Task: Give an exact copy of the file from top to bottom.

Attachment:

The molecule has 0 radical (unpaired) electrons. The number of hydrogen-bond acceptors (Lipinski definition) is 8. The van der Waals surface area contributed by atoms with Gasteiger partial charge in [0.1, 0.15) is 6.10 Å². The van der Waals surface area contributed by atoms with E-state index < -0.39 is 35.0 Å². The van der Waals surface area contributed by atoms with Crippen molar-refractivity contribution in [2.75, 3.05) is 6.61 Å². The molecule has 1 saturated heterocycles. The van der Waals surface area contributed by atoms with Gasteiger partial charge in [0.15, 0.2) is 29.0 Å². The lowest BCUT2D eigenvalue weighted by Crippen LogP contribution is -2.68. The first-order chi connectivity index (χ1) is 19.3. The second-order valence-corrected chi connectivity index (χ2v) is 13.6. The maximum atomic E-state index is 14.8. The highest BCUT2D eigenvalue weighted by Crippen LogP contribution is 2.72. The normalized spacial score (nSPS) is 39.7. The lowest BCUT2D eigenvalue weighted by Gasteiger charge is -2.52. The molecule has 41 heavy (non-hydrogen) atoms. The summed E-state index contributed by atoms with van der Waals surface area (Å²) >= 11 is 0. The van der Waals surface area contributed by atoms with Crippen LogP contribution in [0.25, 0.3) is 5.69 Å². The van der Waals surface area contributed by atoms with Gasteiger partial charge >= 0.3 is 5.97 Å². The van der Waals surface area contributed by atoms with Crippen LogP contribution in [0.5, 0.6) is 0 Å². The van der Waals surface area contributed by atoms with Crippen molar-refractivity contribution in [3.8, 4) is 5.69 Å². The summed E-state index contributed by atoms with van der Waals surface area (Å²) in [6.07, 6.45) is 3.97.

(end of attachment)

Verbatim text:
The molecule has 0 radical (unpaired) electrons. The number of hydrogen-bond acceptors (Lipinski definition) is 8. The van der Waals surface area contributed by atoms with Gasteiger partial charge in [0.1, 0.15) is 6.10 Å². The van der Waals surface area contributed by atoms with E-state index < -0.39 is 35.0 Å². The van der Waals surface area contributed by atoms with Crippen molar-refractivity contribution in [2.75, 3.05) is 6.61 Å². The molecule has 1 saturated heterocycles. The van der Waals surface area contributed by atoms with Gasteiger partial charge in [0.15, 0.2) is 29.0 Å². The lowest BCUT2D eigenvalue weighted by Crippen LogP contribution is -2.68. The first-order chi connectivity index (χ1) is 19.3. The second-order valence-corrected chi connectivity index (χ2v) is 13.6. The maximum atomic E-state index is 14.8. The highest BCUT2D eigenvalue weighted by Crippen LogP contribution is 2.72. The normalized spacial score (nSPS) is 39.7. The lowest BCUT2D eigenvalue weighted by Gasteiger charge is -2.52. The molecule has 41 heavy (non-hydrogen) atoms. The summed E-state index contributed by atoms with van der Waals surface area (Å²) >= 11 is 0. The van der Waals surface area contributed by atoms with Crippen LogP contribution in [0.25, 0.3) is 5.69 Å². The van der Waals surface area contributed by atoms with Gasteiger partial charge >= 0.3 is 5.97 Å². The van der Waals surface area contributed by atoms with Crippen LogP contribution in [0.5, 0.6) is 0 Å². The van der Waals surface area contributed by atoms with Crippen molar-refractivity contribution in [3.8, 4) is 5.69 Å². The summed E-state index contributed by atoms with van der Waals surface area (Å²) in [6.07, 6.45) is 3.97.